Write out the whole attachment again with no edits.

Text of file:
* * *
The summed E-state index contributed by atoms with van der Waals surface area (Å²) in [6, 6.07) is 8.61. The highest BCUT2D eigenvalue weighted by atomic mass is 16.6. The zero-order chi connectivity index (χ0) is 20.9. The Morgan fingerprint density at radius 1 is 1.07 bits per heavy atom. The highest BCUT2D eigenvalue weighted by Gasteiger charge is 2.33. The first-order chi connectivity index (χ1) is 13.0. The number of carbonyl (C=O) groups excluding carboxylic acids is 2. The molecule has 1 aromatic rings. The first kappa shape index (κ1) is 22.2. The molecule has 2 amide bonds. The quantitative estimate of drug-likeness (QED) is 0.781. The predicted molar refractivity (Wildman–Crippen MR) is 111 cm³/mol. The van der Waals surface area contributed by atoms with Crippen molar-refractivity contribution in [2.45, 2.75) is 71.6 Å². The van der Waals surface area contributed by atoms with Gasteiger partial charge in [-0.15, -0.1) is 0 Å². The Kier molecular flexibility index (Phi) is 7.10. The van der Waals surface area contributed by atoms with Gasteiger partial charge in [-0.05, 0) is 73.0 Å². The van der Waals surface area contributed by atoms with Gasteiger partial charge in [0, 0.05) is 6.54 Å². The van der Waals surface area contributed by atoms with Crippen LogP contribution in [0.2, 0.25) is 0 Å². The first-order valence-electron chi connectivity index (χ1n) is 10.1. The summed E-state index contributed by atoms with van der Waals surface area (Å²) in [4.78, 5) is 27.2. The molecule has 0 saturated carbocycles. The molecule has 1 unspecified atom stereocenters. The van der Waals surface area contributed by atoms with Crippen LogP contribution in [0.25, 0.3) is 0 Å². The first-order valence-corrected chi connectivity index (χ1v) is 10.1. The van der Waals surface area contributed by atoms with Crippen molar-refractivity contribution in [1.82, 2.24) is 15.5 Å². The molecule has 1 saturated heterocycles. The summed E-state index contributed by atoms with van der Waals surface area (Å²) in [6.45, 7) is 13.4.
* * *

The summed E-state index contributed by atoms with van der Waals surface area (Å²) in [6, 6.07) is 8.61. The highest BCUT2D eigenvalue weighted by atomic mass is 16.6. The zero-order chi connectivity index (χ0) is 20.9. The Morgan fingerprint density at radius 1 is 1.07 bits per heavy atom. The highest BCUT2D eigenvalue weighted by Gasteiger charge is 2.33. The first-order chi connectivity index (χ1) is 13.0. The number of carbonyl (C=O) groups excluding carboxylic acids is 2. The molecule has 1 aromatic rings. The first kappa shape index (κ1) is 22.2. The molecule has 2 amide bonds. The quantitative estimate of drug-likeness (QED) is 0.781. The predicted molar refractivity (Wildman–Crippen MR) is 111 cm³/mol. The van der Waals surface area contributed by atoms with Crippen molar-refractivity contribution in [2.45, 2.75) is 71.6 Å². The van der Waals surface area contributed by atoms with Gasteiger partial charge in [-0.15, -0.1) is 0 Å². The Kier molecular flexibility index (Phi) is 7.10. The van der Waals surface area contributed by atoms with Gasteiger partial charge in [-0.05, 0) is 73.0 Å². The van der Waals surface area contributed by atoms with Gasteiger partial charge in [0, 0.05) is 6.54 Å². The van der Waals surface area contributed by atoms with Crippen LogP contribution in [0.2, 0.25) is 0 Å². The first-order valence-electron chi connectivity index (χ1n) is 10.1. The summed E-state index contributed by atoms with van der Waals surface area (Å²) in [4.78, 5) is 27.2. The molecule has 0 saturated carbocycles. The molecule has 1 unspecified atom stereocenters. The van der Waals surface area contributed by atoms with Crippen LogP contribution in [0.25, 0.3) is 0 Å². The first-order valence-corrected chi connectivity index (χ1v) is 10.1. The van der Waals surface area contributed by atoms with Crippen molar-refractivity contribution in [1.82, 2.24) is 15.5 Å². The molecule has 1 saturated heterocycles. The summed E-state index contributed by atoms with van der Waals surface area (Å²) in [6.45, 7) is 13.4.